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  #1  
Old Posted Apr 13, 2017, 3:30 PM
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hkskyline's 2017 in Qingdao

Qingdao has quite an interesting history being under German colonial hands. What sets it apart from other similar cities under other European influence is the natural setting - ocean and hills.

The Governor’s House was designed to look like a German palace and its interiors scream art nouveau. Built in 1908, it is a museum today with simple period decor showcasing how this high-ranking official lived during the colonial era.











The interiors are simply decorated.



The Protestant Church has a medieval castle design, which helped it survive the Cultural Revolution as it didn't look like a place or worship. Built in 1908, they now charge 10 yuan admission to see its simple interiors.











10-15 minutes further away, the Catholic Church has a far more intricate interior. Built in 1934 by a German architect in the Gothic and Roman style, St. Michael's Cathedral suffered immense damage during the Cultural Revolution.









Today, it is a popular spot for wedding photos.





Qingdao Railway Station has a huge security presence thanks to terrorist attacks at other major Chinese train stations in recent years.



They are watching you.



The square is huge but it is barricaded from its neighbouring streets, so there really isn't a reason to come here. To cross the road, the proper way is to go underground.

















The city has expanded eastwards along the coast and a line of skyscrapers has formed along Xianggang (Hong Kong) Middle Road.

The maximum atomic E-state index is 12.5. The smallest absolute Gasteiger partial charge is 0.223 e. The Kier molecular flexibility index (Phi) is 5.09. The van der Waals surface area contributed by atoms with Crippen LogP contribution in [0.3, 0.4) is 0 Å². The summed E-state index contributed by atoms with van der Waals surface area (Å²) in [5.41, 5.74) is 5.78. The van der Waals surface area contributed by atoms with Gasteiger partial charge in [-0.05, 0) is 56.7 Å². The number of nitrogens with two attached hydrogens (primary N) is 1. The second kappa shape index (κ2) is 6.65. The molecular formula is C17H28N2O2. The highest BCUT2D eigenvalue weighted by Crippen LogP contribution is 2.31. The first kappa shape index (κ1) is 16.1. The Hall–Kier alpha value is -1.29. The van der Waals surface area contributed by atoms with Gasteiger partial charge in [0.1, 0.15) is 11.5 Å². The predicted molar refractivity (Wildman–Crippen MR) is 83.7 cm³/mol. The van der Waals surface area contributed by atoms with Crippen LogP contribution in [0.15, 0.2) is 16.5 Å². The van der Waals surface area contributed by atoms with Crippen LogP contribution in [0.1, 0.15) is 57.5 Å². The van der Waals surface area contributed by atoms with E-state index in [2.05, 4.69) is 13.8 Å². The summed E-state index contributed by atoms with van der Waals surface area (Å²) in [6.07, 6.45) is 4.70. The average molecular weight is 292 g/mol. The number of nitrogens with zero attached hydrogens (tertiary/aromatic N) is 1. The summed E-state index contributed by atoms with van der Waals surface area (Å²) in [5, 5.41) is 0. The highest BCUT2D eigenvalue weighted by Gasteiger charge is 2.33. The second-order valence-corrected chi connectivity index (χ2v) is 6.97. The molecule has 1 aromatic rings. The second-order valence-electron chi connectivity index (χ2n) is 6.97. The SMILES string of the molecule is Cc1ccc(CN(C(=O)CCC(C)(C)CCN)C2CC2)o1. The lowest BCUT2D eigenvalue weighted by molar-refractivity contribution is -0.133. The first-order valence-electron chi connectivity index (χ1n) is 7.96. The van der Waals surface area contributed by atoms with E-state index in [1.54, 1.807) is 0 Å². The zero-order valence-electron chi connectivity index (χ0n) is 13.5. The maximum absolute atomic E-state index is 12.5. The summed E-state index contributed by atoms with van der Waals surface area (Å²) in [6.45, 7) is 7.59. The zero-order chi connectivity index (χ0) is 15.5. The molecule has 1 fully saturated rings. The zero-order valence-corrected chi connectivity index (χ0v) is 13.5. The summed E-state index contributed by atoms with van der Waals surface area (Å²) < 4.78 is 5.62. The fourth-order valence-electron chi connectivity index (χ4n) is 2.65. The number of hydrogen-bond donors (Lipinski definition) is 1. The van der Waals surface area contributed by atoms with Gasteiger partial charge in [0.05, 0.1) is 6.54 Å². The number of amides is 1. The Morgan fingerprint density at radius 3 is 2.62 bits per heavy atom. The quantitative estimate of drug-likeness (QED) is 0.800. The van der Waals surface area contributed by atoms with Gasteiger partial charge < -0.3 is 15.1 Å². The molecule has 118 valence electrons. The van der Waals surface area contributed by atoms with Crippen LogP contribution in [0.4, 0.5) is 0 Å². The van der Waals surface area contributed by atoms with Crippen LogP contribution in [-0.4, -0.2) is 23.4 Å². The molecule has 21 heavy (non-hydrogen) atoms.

Soon, I arrived at the waterfront, which has a long promenade leading all the way to the Olympic harbour, where sailing events took place in 2008.













Visit other Chinese cities with colonial legacy : Tianjin | Wuhan | Dalian

More of Qingdao on my website : http://www.globalphotos.org/qingdao.htm
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  #2  
Old Posted Apr 14, 2017, 4:15 AM
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Nice pictures. It's good to see that there's some historic structures sprinkled in the middle of a city in China. It's also nice to see churches withstand the Cultural Revolution.
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  #3  
Old Posted Apr 23, 2017, 3:20 PM
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Xiaoyushan Park sits atop a small hill but offers a lovely view of the city and its ocean setting. To get there, it is a short walk uphill from Huiquan Guangchang metro station.















Qingdao has several beaches right in its city centre. In the warmer months, you can ride the metro to the beach.





This is a bit more laid-back city. You can see the Protestant and Catholic Churches from the German colonial period here.



The surrounding streets are very residential and quiet.





















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Old Posted Apr 23, 2017, 4:56 PM
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one of the most livable-appearing (for my tastes) chinese cities i've seen. thanks!
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Old Posted Apr 24, 2017, 4:17 AM
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What an interesting city.
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Old Posted Apr 24, 2017, 11:36 AM
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Originally Posted by Centropolis View Post
one of the most livable-appearing (for my tastes) chinese cities i've seen. thanks!
Yes, Qingdao and Dalian are both quite liveable and don't have that overcongested claustrophobia common in other large Chinese cities.